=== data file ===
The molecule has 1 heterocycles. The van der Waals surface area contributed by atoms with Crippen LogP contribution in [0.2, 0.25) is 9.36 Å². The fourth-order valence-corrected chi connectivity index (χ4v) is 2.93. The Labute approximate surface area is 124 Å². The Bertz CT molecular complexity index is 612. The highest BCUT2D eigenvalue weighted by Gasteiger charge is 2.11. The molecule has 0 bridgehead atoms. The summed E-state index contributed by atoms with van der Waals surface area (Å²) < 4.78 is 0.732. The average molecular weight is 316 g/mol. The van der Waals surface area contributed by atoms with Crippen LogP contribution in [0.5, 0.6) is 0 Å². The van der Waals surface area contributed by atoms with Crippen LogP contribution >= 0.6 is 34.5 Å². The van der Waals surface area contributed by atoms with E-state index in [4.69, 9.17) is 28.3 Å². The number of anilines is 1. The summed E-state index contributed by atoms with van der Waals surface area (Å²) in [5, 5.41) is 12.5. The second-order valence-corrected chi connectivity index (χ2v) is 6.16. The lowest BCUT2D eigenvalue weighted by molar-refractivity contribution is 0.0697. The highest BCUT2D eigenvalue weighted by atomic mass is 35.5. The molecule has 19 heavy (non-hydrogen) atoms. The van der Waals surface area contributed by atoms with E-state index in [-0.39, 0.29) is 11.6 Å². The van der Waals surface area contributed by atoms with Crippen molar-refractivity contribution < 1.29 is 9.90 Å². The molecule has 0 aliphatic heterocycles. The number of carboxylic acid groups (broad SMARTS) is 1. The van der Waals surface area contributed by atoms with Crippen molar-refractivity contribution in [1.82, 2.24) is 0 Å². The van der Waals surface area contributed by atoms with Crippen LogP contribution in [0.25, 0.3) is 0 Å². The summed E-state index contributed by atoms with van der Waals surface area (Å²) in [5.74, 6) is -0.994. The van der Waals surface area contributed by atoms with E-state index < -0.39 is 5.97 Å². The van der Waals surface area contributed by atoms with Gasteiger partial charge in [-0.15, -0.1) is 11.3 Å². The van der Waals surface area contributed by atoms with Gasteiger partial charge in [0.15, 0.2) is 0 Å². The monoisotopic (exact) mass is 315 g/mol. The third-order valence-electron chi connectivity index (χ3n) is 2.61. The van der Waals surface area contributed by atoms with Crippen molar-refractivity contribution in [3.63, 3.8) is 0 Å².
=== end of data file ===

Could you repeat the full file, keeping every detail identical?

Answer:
The molecule has 1 heterocycles. The van der Waals surface area contributed by atoms with Crippen LogP contribution in [0.2, 0.25) is 9.36 Å². The fourth-order valence-corrected chi connectivity index (χ4v) is 2.93. The Labute approximate surface area is 124 Å². The Bertz CT molecular complexity index is 612. The highest BCUT2D eigenvalue weighted by Gasteiger charge is 2.11. The molecule has 0 bridgehead atoms. The summed E-state index contributed by atoms with van der Waals surface area (Å²) < 4.78 is 0.732. The average molecular weight is 316 g/mol. The van der Waals surface area contributed by atoms with Crippen LogP contribution in [0.5, 0.6) is 0 Å². The van der Waals surface area contributed by atoms with Crippen LogP contribution >= 0.6 is 34.5 Å². The van der Waals surface area contributed by atoms with E-state index in [4.69, 9.17) is 28.3 Å². The number of anilines is 1. The summed E-state index contributed by atoms with van der Waals surface area (Å²) in [5, 5.41) is 12.5. The second-order valence-corrected chi connectivity index (χ2v) is 6.16. The lowest BCUT2D eigenvalue weighted by molar-refractivity contribution is 0.0697. The highest BCUT2D eigenvalue weighted by atomic mass is 35.5. The molecule has 19 heavy (non-hydrogen) atoms. The van der Waals surface area contributed by atoms with E-state index in [-0.39, 0.29) is 11.6 Å². The van der Waals surface area contributed by atoms with Crippen molar-refractivity contribution < 1.29 is 9.90 Å². The molecule has 0 aliphatic heterocycles. The number of carboxylic acid groups (broad SMARTS) is 1. The van der Waals surface area contributed by atoms with Crippen molar-refractivity contribution in [1.82, 2.24) is 0 Å². The van der Waals surface area contributed by atoms with Crippen LogP contribution in [0.25, 0.3) is 0 Å². The summed E-state index contributed by atoms with van der Waals surface area (Å²) in [5.74, 6) is -0.994. The van der Waals surface area contributed by atoms with E-state index < -0.39 is 5.97 Å². The van der Waals surface area contributed by atoms with Gasteiger partial charge in [-0.15, -0.1) is 11.3 Å². The van der Waals surface area contributed by atoms with Gasteiger partial charge in [0.15, 0.2) is 0 Å². The monoisotopic (exact) mass is 315 g/mol. The third-order valence-electron chi connectivity index (χ3n) is 2.61. The van der Waals surface area contributed by atoms with Crippen molar-refractivity contribution in [3.63, 3.8) is 0 Å².